A gruesome broken leg in Florida’s season opener took redshirt senior tight end Jake McGee, who was expected to be a game-changing playmaker for the Gators, off the field for a full year. And it almost ended his college career, not due to the severity of the injury but rather because the NCAA nearly denied his waiver for a sixth season.

“It wasn’t looking good for a while, and if I had to bet money, I would say I wouldn’t be back here this year,’’ McGee told the Florida Times-Union this week. “But [athletic director Jeremy] Foley was really impactful in getting it through, and they got it through. I didn’t expect to be back this year.”

But McGee is back, and it did not even require McElwain to recruit him to the program he joined one season ago as a transfer from Virginia. McGee, at 24 the oldest player on Florida’s roster, knew that he wanted one more shot in college to improve his stock ahead of his professional career.

“Once it worked out, I was pretty set on coming back and excited to get back out there,” he said. “With a new staff coming in, makes it a lot of fun and there’s a lot of positive energy.”

McElwain said he was juiced to see the smile on McGee’s face when the waiver came back with positive news, and McElwain was likely smiling just as wide when he learned that the 6-foot-6, 243-pound pass catching behemoth would be on his sideline next year.

“To have a guy that can be an on-line guy as well as an effective pass catcher working underneath is something that is really important. He brings that,” McElwain said Wednesday. “We haven’t seen him, obviously, with his hand in the dirt because he hasn’t taken any live snaps yet, which he won’t all spring, but what he’s done in a lot of other individual drills and positional skelly-type drills, half-line, those types of things, you can tell he’s got a real natural knack. And he’s a body that the quarterbacks kind of like to throw to. There’s something to be said about that.”

Since taking over the Gators program, McElwain has stressed how important tight ends are to his offensive system. He likes to use multiple tight ends of different sizes and skill sets in order to “create formational matchups and personnel matchups” that Florida’s offense can use to its advantage.

So while the Gators have not had much production at the position since the departure of Jordan Reed, that should change, especially with four other scholarship tight ends (in addition to McGee) competing in spring practice.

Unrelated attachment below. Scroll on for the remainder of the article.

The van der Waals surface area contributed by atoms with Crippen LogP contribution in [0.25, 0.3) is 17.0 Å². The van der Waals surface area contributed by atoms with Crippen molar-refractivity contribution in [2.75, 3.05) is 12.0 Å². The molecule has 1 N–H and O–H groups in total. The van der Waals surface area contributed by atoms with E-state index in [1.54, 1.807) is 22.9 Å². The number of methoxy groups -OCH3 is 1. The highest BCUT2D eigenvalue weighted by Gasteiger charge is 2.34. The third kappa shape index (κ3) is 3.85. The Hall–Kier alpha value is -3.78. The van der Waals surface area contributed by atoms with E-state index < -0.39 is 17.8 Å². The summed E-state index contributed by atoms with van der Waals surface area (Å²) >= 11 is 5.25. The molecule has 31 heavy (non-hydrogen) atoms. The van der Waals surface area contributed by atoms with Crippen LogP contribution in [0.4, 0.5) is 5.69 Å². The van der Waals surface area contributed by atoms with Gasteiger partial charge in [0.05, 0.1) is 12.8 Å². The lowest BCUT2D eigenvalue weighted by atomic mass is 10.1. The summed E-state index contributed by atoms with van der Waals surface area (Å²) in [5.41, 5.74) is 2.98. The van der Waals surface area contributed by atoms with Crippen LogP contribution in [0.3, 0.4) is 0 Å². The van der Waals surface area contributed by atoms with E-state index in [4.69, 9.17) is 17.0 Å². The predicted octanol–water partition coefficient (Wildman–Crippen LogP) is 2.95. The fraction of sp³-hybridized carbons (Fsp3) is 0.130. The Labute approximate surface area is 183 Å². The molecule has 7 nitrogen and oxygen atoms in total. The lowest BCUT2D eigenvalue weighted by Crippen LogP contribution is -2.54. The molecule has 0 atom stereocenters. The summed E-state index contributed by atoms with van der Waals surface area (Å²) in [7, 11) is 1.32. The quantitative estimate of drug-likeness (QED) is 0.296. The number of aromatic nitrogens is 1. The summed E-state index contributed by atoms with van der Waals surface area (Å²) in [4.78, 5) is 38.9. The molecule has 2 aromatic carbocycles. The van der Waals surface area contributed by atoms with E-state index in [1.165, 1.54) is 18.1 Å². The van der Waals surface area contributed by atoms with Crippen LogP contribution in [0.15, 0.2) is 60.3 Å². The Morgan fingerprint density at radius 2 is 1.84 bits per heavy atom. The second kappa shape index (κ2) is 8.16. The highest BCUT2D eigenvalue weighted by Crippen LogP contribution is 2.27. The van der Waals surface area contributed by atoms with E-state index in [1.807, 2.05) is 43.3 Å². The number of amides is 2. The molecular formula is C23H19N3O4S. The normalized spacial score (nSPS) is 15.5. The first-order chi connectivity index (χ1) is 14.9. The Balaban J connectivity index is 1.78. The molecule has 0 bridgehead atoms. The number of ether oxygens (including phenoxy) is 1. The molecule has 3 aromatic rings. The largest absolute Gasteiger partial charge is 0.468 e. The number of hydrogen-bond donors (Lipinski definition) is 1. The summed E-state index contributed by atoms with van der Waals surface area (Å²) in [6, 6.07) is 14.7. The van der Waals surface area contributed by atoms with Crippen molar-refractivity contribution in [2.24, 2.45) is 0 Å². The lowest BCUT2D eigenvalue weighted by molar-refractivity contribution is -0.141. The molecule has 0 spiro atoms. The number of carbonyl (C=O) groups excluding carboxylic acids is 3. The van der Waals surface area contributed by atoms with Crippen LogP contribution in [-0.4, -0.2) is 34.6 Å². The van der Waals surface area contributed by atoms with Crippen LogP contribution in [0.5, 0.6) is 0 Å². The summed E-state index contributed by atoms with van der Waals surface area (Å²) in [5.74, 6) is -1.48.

At least that was until Wednesday’s practice when sophomore DeAndre Goolsby, perhaps the most game-ready of those four, suffered what was somewhat described as a bone bruise. He left practice to begin rehab but was expected by McElwain to return to the field Friday barring an unforeseen issue.

Odds and ends

» Redshirt sophomore running back Adam Lane returned to practice Wednesday, two days after McElwain insinuated that Lane was cleared to rejoin his team but had not done so for his own concerns. “It was good to get another running back in there from a depth standpoint,” McElwain said Wednesday.

» McElwain on laying into the team for its less-than-stellar effort on Monday: “I didn’t really get after them that much as far as just the explanation of the facts. The important thing as a coaching staff is to explain the ‘why.’ Why do we go through this? I tell them, look, I’m going to be brutally honest with them, both in a good way when things are right, but I’ve got to point out when things aren’t quite the way we expect them. That was the case and then you’re able to show it on film. That’s the one thing. That camera never lies and it doesn’t turn off, so it’s pretty easy to see the guys’ energy, tempo, all those type of things, attention to the details. That beared out when we were able to go through the film.”

» McElwain on becoming more comfortable in his role: “It’s still a whirlwind every day. I can’t say that it isn’t. I feel more comfortable because I’m starting to get to know the players a little bit. … From a comfort standpoint, it’s good. I’ll be excited to get moved into a house and some of those kind of things that have nothing to do with the football part. But the football part has been good and that’s a credit to these players, to be honest.”

» UF president Kent Fuchs on acting as head football coach for one day: “I want you all to know that practice today, we rebounded from Monday. Today was a great practice. And I also want you all to know that after one day as the head coach for the University of Florida, I’ve decided that I really like my day job, my old day job. So I’m going to go back and be the president and let the real coach run our football program. He’s much better at it, and I get my desk back. … It’s the most fun I’ve had in years, literally. It’s just been amazing.”